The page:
Former Pacific minister ‘lights fire of spirit’ supporting Māori at unity hui

Former Pacific Peoples Minister Aupito William Sio
Former Pacific Peoples Minister Aupito William Sio . . . "the right time to have a conversation on nationhood and identity." Image: Pacific Media Network

By Ruci Farrell of Pacific Media Network

Pacific peoples joined with tangata whenua at the weekend, calling on the Aotearoa New Zealand government to uphold indigenous principles and language.

Twelve thousand people attended the unity hui at Tuurangawaewae Marae on Saturday, called by the Kiingitanga to discuss what is being seen as anti-Māori actions by the new coalition government.

Former Minister for Pacific Peoples Aupito William Sio was a panel speaker, saying it was “an absolute privilege to support and participate in this vital work”.

“It is right for Maori to lead this conversation and not politicians, as the political timeline is short-term while Maori perspectives are long-term and intergenerational.”

Aupito said these conversations were not just limited to Māori peoples, but needed to be held within strong leadership structures.

“This is the right time to have a conversation on nationhood and identity, and using indigenous knowledge and cultural intelligence and frameworks is better than using Pakeha frameworks that have often been the source of pain, harm and colonisation.”

Aupito was also asked to light one of the fires representing the mauri, or spirit of the words shared — the wind then carrying the message across the country.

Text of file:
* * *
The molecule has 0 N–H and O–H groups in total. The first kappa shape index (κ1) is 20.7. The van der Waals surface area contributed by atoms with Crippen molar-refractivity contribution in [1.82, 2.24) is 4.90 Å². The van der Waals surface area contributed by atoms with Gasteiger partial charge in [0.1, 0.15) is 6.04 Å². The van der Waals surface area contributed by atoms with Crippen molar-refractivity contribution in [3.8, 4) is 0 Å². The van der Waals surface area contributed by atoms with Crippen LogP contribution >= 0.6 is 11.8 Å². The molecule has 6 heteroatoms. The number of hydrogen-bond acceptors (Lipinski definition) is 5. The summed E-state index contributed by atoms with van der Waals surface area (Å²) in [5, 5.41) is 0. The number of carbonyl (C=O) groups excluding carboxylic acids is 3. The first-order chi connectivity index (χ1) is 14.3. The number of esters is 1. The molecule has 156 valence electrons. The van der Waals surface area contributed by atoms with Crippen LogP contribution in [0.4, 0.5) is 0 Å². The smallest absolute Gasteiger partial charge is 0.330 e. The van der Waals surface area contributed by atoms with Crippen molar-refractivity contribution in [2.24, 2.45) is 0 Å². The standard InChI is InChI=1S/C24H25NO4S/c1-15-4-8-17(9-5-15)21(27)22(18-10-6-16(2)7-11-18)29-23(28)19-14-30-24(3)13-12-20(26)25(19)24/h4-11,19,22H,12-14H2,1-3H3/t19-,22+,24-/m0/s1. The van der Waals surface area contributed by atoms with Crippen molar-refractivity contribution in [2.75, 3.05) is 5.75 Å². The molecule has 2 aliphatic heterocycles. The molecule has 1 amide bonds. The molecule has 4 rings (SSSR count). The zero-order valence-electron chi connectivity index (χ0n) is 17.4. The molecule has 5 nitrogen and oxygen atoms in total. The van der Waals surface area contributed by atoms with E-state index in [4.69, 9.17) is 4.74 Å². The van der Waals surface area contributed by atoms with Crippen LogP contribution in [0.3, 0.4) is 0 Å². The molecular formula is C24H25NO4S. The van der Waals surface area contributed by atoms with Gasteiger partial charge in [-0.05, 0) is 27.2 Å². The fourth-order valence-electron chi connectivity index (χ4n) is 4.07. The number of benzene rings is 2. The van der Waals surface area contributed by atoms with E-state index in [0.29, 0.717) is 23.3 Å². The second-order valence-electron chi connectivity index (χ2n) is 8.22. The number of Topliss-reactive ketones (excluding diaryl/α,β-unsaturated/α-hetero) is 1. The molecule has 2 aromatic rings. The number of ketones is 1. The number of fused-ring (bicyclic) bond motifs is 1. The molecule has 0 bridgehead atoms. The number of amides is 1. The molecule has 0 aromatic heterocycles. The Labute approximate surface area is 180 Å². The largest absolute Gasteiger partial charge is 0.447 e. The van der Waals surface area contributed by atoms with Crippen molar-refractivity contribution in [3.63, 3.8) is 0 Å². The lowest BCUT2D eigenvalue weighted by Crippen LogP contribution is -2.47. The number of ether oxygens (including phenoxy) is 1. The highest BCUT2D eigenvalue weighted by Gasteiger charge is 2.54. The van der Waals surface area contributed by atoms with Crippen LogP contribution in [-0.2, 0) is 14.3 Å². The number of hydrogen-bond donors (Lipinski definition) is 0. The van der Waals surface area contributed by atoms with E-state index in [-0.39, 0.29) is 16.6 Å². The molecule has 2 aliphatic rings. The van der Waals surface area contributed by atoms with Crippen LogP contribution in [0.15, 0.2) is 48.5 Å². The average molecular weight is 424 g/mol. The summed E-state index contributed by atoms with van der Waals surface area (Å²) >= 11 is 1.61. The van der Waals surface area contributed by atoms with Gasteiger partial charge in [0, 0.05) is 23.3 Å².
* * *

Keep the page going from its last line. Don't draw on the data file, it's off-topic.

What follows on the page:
‘Privilege to light fire’
“It was a privilege to be asked to light a fire as a symbol of Pacific people’s support and for the spirit of the event to now spread among the Pacific communities throughout Aotearoa New Zealand.”

In his speech, Kiingi Tuheitia Pootatau said the political message had been heard around the world.

“We’ve sent a strong message, and that message has been heard around the world . . .  our time is now, kotahitanga (unity) is the way.”

Auckland union organiser Teisa Unga said Pacific communities needed to look back on the shared history with New Zealand to understand shared ties with tangata whenua.

“We’ve grown up, and because we haven’t been taught our history, we actually don’t know the road map of where we are right now and we have this sense of amnesia.

“We need to look back and actually remember who we are, where we come from, and then that’ll start igniting a fire that we need to take it back to the culture and Te Tiriti, remembering that that was there first.”

Tongan community leader Pakilau Manase Lua said it was disappointing that Prime Minister Christopher Luxon was not there to hear the concerns of Māori iwi.

‘Unfortunate that PM’s not here’
“It’s unfortunate that he’s not here — in saying that, we’ve got Waitangi coming up, and what was said here probably will be repeated at Waitangi.

“The atmosphere here was still a little bit charged, with some quite heavy topics that are being discussed, but it’s been amazing.”

Mana Moana programme director Dr Karlo Mila said she was impressed by the clear intentions laid out by different cross sections of iwi.

“What was quite amazing for me, was to see different hapu and iwi come forth with really, really clear resolutions about what they wanted to put forward so that they could get some kind of unity around it, there was a lot of coherency in their messages.

“It felt like a real moment in history for all the provocations that are coming from the new government.”

This week, Prime Minister Christopher Luxon will aim to reassure Māori leaders about the coalition government’s actions at the annual Ratana gathering, where both he and Deputy Prime Minister Winston Peters are expected to speak.

Republished with permission.

The Hui-ā-Iwi at Tūrangawaewae marae
The Hui-ā-Iwi at Tūrangawaewae marae . . . a strong message that has been heard around the world. Image: RNZ
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